Poll shows that most Canadians think that Justin Trudeau was ready to become prime minister
Prior to the election, the Conservative Party of Canada spent millions of dollars on television advertisements questioning Justin Trudeau's ability to serve as prime minister.
The paid spots showed a panel of office workers evaluating his job application, before famously concluding that Trudeau was "just not ready".
A new Abacus Data poll shows that most Canadians disagree with that assessment.
The company reports that 70 percent of respondents say Trudeau has "proven that he is up to handling the responsibility". Only 30 percent believe he was "not ready".
A majority in every region and three out of four NDP voters felt that Trudeau has demonstrated that he was job-ready after the October 19 election.
There's more bad news for the NDP as standard-bearer Tom Mulcair gets ready for a leadership review at next month's party convention in Edmonton.
Abacus Data reported that if an election were held tomorrow, the NDP would only capture 16 percent support. This compares to 44 percent for Trudeau's Liberals and 29 percent for the Conservatives. The Greens are at six percent and the Bloc Québécois has the support of four percent.
"These results are unchanged from our last survey and represent a gain of four points for the Liberals since the October election, essentially at the expense of the NDP," Abacus Data reported.
Fourteen percent of NDP voters polled have switched their allegiance to the Liberals since the election. That's the highest percentage among any party's former supporters.
In B.C., the Liberals have the support of 46 percent of respondents. The Conservatives are at 23 percent, the NDP at 20 percent, and the Greens at 10 percent.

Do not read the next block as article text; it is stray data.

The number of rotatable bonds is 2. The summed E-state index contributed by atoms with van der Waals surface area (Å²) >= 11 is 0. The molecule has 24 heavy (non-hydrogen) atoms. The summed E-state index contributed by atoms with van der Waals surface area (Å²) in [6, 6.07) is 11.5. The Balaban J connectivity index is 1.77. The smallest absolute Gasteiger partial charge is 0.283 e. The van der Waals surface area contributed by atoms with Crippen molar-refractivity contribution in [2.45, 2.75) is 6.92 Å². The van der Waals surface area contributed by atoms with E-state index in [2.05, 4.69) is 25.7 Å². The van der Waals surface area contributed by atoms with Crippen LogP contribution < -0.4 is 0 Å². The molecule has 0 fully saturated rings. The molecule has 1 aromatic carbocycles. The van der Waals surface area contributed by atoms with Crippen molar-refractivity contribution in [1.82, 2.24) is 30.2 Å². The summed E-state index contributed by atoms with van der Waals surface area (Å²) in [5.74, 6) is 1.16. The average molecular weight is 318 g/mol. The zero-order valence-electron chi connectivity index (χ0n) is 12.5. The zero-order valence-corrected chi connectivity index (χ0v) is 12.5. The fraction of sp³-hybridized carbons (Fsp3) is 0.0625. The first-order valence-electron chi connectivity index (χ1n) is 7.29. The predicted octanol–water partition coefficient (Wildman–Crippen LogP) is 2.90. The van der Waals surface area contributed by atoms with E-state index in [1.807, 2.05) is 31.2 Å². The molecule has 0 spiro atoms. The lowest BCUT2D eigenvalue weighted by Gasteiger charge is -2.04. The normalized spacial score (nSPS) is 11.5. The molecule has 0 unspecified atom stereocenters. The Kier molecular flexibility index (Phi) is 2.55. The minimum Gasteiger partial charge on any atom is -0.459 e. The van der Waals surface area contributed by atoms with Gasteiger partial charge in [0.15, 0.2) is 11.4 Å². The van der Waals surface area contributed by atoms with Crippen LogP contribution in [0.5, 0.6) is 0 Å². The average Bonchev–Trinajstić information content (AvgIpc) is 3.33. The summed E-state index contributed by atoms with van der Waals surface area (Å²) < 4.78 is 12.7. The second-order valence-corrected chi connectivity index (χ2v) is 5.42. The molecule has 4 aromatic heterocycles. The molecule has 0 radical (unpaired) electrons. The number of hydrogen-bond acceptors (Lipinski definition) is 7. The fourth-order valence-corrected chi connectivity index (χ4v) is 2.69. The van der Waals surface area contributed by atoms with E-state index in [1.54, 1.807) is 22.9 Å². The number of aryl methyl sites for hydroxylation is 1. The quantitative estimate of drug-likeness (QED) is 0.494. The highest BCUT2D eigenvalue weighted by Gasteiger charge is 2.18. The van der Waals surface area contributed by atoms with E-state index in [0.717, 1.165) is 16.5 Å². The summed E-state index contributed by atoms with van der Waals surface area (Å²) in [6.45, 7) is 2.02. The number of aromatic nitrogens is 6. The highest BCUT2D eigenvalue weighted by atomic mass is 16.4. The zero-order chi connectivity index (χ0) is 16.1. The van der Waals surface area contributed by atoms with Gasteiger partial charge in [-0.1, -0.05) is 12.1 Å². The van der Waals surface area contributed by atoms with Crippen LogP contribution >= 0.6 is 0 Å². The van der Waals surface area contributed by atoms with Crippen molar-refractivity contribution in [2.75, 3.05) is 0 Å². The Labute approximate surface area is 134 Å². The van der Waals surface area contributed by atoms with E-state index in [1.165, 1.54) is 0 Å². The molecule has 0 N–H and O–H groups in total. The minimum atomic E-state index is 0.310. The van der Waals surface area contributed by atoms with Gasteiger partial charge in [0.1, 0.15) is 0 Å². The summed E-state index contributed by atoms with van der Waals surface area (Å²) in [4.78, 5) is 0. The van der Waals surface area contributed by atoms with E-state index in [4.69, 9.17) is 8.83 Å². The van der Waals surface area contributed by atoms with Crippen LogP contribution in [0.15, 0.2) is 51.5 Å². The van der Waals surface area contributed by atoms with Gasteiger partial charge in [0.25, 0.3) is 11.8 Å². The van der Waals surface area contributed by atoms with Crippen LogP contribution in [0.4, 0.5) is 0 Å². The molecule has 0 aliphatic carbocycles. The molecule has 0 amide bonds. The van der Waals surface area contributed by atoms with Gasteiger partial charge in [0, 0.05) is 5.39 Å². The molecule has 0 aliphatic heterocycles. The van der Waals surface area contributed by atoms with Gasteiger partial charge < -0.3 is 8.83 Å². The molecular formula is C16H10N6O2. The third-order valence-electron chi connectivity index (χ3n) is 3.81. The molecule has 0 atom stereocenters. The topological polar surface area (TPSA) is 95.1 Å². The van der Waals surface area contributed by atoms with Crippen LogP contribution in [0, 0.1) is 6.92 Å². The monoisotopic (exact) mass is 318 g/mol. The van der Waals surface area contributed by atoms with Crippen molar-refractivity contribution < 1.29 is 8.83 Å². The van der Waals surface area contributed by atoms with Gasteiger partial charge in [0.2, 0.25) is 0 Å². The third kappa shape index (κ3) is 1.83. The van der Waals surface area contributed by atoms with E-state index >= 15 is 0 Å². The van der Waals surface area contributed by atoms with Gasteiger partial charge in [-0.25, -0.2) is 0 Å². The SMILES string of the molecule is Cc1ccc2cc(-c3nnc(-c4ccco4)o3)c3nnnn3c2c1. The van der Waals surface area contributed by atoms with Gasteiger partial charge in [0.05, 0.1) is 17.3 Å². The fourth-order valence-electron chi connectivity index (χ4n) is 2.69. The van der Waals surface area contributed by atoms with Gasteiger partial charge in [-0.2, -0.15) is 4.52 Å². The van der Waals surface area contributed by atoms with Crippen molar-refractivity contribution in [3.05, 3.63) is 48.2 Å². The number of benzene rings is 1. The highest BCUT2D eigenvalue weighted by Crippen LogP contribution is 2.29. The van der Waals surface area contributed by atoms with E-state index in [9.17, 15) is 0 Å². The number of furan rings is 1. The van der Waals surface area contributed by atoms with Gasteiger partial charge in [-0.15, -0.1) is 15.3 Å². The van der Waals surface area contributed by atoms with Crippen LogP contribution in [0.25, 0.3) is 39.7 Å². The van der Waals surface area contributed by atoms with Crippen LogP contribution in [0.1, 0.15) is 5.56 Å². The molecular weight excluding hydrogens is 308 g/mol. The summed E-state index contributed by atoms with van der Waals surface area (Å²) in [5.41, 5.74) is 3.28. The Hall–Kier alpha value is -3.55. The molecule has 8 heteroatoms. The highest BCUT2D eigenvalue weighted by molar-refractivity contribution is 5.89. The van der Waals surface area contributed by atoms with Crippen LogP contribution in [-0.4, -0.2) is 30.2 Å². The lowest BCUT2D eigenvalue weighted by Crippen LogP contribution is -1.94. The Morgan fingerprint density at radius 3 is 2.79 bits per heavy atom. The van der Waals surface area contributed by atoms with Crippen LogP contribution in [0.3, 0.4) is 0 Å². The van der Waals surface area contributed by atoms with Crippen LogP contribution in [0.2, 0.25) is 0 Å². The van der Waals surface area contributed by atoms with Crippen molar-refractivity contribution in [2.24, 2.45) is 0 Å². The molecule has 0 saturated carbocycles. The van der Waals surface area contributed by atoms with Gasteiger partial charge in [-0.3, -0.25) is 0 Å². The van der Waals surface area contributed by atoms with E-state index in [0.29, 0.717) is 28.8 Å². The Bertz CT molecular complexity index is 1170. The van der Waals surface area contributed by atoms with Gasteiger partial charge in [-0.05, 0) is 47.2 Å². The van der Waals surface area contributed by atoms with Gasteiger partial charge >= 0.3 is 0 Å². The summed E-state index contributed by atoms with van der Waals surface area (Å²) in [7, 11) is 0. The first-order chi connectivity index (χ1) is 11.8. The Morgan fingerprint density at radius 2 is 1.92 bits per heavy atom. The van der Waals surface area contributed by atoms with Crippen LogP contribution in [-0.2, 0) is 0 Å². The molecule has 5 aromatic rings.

Top B.C. New Democrats back Mulcair
Despite the NDP's poor polling result, Mulcair still has the support of two high-profile B.C. MPs, Nathan Cullen and Peter Julian, as well as former Vancouver-Granville NDP candidate Mira Oreck.
A week ago, United Steelworkers national director Ken Neumann wrote a widely circulated email expressing his support for Mulcair's leadership. He noted that the NDP campaign fought for national childcare, the defeat of the Trans Pacific Partnership, national pharmacare, the repeal of the Harper government's antiterrorist legislation, labour-law reforms, and a national $15 an hour minimum wage.
"To see movement on these important issues, we need a tough, articulate and experienced question period fighter like Tom Mulcair to lead our movement and hold Justin Trudeau to account," Neumann wrote. "Liberals do not adopt progressive policies unless they are forced by the public to do it. It is Tom's brand of fiery questions in the house that will help move our issues forward."